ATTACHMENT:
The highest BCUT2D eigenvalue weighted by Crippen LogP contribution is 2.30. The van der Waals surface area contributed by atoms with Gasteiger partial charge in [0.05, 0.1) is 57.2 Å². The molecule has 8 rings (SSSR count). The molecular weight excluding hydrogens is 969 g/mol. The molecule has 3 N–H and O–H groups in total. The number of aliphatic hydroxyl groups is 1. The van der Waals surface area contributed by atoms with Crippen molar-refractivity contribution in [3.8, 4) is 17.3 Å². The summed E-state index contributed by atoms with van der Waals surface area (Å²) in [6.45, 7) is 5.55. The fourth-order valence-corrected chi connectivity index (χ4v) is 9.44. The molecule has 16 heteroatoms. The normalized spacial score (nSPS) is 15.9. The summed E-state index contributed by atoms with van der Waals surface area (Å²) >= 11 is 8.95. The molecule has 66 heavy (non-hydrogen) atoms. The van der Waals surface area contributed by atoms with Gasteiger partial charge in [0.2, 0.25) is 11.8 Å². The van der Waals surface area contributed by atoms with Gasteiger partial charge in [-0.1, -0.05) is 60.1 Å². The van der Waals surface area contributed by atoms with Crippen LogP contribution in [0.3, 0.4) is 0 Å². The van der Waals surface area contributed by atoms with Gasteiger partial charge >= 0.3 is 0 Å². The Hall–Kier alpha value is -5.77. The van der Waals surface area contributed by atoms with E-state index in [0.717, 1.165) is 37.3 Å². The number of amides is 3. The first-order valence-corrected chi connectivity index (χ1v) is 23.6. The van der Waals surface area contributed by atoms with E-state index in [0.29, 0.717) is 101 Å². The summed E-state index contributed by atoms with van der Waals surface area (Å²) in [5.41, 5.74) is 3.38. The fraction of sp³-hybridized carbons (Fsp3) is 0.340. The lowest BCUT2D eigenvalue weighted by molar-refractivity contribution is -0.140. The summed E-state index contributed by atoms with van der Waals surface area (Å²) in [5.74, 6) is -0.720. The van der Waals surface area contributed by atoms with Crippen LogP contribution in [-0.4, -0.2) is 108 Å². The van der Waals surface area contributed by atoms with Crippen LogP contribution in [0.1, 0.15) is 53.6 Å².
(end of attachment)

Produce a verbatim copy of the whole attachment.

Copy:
The highest BCUT2D eigenvalue weighted by Crippen LogP contribution is 2.30. The van der Waals surface area contributed by atoms with Gasteiger partial charge in [0.05, 0.1) is 57.2 Å². The molecule has 8 rings (SSSR count). The molecular weight excluding hydrogens is 969 g/mol. The molecule has 3 N–H and O–H groups in total. The number of aliphatic hydroxyl groups is 1. The van der Waals surface area contributed by atoms with Crippen molar-refractivity contribution in [3.8, 4) is 17.3 Å². The summed E-state index contributed by atoms with van der Waals surface area (Å²) in [6.45, 7) is 5.55. The fourth-order valence-corrected chi connectivity index (χ4v) is 9.44. The molecule has 16 heteroatoms. The normalized spacial score (nSPS) is 15.9. The summed E-state index contributed by atoms with van der Waals surface area (Å²) >= 11 is 8.95. The molecule has 66 heavy (non-hydrogen) atoms. The van der Waals surface area contributed by atoms with Gasteiger partial charge in [0.2, 0.25) is 11.8 Å². The van der Waals surface area contributed by atoms with Gasteiger partial charge in [-0.1, -0.05) is 60.1 Å². The van der Waals surface area contributed by atoms with Crippen LogP contribution in [0.3, 0.4) is 0 Å². The van der Waals surface area contributed by atoms with Gasteiger partial charge >= 0.3 is 0 Å². The Hall–Kier alpha value is -5.77. The van der Waals surface area contributed by atoms with E-state index in [0.717, 1.165) is 37.3 Å². The number of amides is 3. The first-order valence-corrected chi connectivity index (χ1v) is 23.6. The van der Waals surface area contributed by atoms with E-state index in [0.29, 0.717) is 101 Å². The summed E-state index contributed by atoms with van der Waals surface area (Å²) in [5.41, 5.74) is 3.38. The fraction of sp³-hybridized carbons (Fsp3) is 0.340. The lowest BCUT2D eigenvalue weighted by molar-refractivity contribution is -0.140. The summed E-state index contributed by atoms with van der Waals surface area (Å²) in [5.74, 6) is -0.720. The van der Waals surface area contributed by atoms with Crippen LogP contribution in [-0.4, -0.2) is 108 Å². The van der Waals surface area contributed by atoms with Crippen LogP contribution in [0.1, 0.15) is 53.6 Å².